Friday, 13 January 2017

Mining Ancestors, Archives and Conferences - Genealogy Notes 8-14 Jan 2017

A great week with lots happening and exciting news on some new projects.

For many years I have been a fan of the Outback Family History website which is dedicated to Western Australian goldfields. Quite a few of my Queensland miners also went to the WA goldfields in the 1890s. This week the Outback Family History people sent out a news release about a new Western Australian Virtual Miners Memorial which  will be a permanent memorial for anyone who had died because of a workplace accident or from diseases such as 'miners lung' in Western Australia. All types of mining will be included.

Every mine death in Western Australia will be recorded in the database at no charge but if you want to add photographs or text there is a small fee of $15.00. This profile allows for unlimited text and up to 10 images which you can update and add to at any time through a secure log in. There is a Western Australian Virtual Miners Memorial Facebook page and the website launch is happening on 28 Jan 2017.

Foyer of National Archives of Australia,
Brisbane Office
During the week I made the trek to the National Archives of Australia Brisbane Office to look at a file. I was tempted to just order a copy but I wasn't sure how big the file was and their new price structure does make you stop and think. So glad I went as it turned out to be a rather large file with lots of wonderful information which I could copy for free with my camera. Some of the treasure included copies of a passport, birth certificate, citizenship certificate and  personal letters. The service was great and one of the other items I wanted was wrongly barcoded, and they went away and found the right item and rebarcoded it while I was going through the larger file.

On the way home I  popped into the Queensland Family History Society library and was warmly welcomed. I quickly found the book I was looking for and did my look up and then chatted to the volunteers who work on some amazing projects mostly on immigration or school records.Such a bonus for those of us with Queensland ancestors.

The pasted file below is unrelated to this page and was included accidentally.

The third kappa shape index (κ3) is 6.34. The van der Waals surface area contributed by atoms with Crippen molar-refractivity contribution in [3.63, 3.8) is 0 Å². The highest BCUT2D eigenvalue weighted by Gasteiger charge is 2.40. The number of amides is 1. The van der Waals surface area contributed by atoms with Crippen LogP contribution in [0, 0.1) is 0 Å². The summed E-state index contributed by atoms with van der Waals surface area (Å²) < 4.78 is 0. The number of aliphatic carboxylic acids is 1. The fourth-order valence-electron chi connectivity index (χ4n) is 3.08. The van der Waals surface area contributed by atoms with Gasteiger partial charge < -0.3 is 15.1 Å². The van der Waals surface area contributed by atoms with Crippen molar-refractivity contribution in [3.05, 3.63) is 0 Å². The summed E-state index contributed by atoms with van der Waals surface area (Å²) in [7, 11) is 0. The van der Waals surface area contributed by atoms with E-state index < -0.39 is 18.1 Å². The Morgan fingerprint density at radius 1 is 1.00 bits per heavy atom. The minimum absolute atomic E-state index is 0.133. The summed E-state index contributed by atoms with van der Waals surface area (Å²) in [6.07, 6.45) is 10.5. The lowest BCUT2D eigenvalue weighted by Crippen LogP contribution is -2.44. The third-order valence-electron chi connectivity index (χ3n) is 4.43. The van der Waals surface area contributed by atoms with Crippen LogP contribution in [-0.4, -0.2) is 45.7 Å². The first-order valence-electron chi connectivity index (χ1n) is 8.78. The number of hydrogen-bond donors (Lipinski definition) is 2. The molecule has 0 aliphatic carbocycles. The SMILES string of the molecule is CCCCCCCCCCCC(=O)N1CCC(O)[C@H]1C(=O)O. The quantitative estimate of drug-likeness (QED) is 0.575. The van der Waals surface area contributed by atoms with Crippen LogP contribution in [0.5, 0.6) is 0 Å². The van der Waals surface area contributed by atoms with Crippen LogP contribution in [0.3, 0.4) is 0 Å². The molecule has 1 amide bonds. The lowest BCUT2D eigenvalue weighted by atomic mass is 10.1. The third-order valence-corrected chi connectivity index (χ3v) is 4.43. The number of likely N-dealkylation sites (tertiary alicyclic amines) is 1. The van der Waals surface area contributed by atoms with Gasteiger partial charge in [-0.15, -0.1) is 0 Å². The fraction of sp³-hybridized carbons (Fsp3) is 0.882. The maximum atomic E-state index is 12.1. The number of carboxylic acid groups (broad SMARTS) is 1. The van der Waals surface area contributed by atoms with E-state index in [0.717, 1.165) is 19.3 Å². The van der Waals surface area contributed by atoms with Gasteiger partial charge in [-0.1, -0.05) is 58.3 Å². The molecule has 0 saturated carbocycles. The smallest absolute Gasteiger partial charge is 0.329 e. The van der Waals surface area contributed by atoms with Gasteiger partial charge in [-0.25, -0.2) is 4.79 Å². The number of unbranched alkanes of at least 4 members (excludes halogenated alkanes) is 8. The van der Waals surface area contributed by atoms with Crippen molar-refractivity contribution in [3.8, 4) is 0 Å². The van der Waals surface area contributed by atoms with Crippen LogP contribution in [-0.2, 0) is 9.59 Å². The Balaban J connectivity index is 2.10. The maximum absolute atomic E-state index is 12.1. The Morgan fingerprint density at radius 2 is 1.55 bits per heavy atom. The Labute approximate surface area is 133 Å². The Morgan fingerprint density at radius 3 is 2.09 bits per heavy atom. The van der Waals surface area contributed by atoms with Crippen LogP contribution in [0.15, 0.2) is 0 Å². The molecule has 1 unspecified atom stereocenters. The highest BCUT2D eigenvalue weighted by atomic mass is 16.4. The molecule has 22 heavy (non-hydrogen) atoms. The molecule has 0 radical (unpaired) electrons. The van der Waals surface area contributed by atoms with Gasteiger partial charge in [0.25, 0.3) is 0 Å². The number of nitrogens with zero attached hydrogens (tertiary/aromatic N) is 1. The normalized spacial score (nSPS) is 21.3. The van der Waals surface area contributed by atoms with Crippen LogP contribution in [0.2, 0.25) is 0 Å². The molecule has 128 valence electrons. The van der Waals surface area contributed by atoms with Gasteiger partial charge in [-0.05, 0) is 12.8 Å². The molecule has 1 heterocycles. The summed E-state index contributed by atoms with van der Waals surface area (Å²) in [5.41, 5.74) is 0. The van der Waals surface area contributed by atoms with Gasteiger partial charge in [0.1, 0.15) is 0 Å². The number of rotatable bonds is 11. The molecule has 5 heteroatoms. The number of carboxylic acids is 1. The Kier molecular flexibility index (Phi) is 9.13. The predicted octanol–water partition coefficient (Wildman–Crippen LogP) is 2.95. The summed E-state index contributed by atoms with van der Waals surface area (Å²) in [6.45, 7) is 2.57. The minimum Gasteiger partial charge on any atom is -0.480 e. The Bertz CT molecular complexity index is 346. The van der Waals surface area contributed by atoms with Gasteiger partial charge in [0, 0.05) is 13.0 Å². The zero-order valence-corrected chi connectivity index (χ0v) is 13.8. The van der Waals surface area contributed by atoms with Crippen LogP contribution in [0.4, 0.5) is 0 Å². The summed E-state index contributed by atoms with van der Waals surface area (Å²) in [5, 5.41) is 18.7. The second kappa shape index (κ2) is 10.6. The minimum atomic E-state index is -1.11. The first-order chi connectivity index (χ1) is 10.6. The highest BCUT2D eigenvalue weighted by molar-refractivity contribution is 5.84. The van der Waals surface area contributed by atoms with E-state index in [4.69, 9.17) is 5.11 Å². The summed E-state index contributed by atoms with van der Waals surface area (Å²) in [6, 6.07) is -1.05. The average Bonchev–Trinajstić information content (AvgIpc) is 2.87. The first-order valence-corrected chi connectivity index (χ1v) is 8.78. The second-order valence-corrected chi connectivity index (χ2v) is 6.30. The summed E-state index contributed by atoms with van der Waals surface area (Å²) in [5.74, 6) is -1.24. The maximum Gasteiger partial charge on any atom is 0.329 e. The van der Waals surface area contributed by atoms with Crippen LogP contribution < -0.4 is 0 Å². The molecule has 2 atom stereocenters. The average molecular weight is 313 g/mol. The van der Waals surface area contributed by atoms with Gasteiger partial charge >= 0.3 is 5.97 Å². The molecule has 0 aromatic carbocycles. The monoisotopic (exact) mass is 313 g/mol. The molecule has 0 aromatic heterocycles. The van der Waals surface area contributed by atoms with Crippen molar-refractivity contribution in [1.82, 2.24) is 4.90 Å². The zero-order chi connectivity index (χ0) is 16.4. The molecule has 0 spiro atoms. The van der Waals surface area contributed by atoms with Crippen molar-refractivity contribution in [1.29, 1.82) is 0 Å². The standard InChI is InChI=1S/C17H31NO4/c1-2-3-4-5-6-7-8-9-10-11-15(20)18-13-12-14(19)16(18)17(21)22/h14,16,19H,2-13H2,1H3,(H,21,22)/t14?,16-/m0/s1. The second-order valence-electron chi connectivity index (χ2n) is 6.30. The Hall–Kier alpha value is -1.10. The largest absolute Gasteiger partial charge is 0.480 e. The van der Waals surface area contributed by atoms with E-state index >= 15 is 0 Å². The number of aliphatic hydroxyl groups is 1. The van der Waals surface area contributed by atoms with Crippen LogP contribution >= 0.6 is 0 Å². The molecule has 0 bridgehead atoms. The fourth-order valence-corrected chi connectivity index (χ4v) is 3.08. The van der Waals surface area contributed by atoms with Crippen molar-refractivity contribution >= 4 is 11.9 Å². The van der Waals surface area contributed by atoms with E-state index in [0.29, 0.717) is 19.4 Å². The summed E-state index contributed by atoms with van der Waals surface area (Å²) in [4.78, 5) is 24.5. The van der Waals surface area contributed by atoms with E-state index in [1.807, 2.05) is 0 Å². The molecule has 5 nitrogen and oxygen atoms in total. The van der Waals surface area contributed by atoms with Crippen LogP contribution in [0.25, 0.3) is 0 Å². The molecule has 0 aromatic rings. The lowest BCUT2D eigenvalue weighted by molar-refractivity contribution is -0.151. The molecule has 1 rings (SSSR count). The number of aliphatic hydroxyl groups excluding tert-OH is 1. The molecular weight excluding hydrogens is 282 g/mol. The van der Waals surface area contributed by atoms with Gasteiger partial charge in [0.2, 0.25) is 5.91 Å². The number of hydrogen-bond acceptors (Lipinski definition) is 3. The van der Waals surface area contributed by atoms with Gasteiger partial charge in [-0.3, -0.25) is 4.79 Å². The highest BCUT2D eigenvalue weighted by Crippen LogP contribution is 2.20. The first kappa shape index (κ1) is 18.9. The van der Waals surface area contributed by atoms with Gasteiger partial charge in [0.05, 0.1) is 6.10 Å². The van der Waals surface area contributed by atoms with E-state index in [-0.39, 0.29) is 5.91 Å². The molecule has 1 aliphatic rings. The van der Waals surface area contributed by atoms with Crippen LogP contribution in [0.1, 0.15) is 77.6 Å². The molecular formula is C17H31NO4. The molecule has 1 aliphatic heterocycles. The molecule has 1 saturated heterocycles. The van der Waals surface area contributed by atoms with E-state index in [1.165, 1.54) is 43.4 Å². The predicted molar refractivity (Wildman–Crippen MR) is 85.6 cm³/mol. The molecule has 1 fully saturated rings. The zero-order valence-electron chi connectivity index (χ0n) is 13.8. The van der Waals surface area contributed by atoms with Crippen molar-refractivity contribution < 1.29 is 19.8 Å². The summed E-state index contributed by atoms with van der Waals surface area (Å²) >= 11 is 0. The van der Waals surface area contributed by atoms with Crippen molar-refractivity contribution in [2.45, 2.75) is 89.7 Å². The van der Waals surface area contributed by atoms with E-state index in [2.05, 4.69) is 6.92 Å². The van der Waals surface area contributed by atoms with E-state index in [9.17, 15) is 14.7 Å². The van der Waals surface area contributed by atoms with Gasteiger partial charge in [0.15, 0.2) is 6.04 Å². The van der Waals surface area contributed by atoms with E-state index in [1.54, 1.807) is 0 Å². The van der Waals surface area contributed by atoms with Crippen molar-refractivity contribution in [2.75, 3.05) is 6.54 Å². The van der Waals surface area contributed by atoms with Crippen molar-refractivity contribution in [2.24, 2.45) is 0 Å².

One of my regrets from when I lived in Canberra was that I never managed to get to one of the Galong Irish weekends - there was always something else on or I was someplace else that weekend. Now I live two states away and it is even harder to get to Galong. Sadly they are not doing any more Irish weekends but the Yass and District Historical Society has organised a Galong Conference program Whole Histories: Keeping the Stories Alive which includes some of my favourite speakers. Three days of local and family history in April, a fantastic opportunity for those living down that way.

Transmission by Death Notice,
Courier Mail 18 Dec 1939 via Trove
During the week I managed my first Trove Tuesday blog post for 2017 on Transmission by Death Notices. I have always liked them because they give  details of freehold land when someone dies and usually you had to look for them in government gazettes. Now with digitised newspapers it is easier to find and access them in newspapers.

Here on Bribie Island we had our own excitement this week with a visit from a 15th century (1480s) caravel, Notorious (not to be confused with Johnny Depp's The Black Pearl which has been seen out and about on the Gold Coast). I tried to get a photo of Notorious with the Glass House Mountains in the background to prove it really was Bribie. But the wind and the tide were determined not to let me get a broadside view.

Notorious in Pumicestone Passage
with the Glass House Mountains in the distance
Notorious' owner and builder was inspired by the legend of the Mahogany Ship from south western Victoria and I was familiar with this from my time in Victoria. It was last seen in 1886, having first been seen by Europeans in 1836. It was thought to have been a Spanish or Portuguese caravel from 1522 which is long before Captain Cook sailed up the east coast of Australia in 1770. Notorious launched in Port Fairy in 2011 and has now sailed between Hobart and Port Douglas and various ports in between. Of course it has its own Notorious Facebook page so that you can follow her adventures.

In the coming week we have family visiting and a couple of grandkids running around so I'm not too sure how much time I will get in the study. I still have to find time to finish a big writing project and a few smaller research queries to do. No doubt there will be exciting new links through social media that I will want to follow up and already I have a small pile of paper journals and magazines to read. Perhaps the family will all  want an afternoon nap! Until next time have a great week of genealogy.

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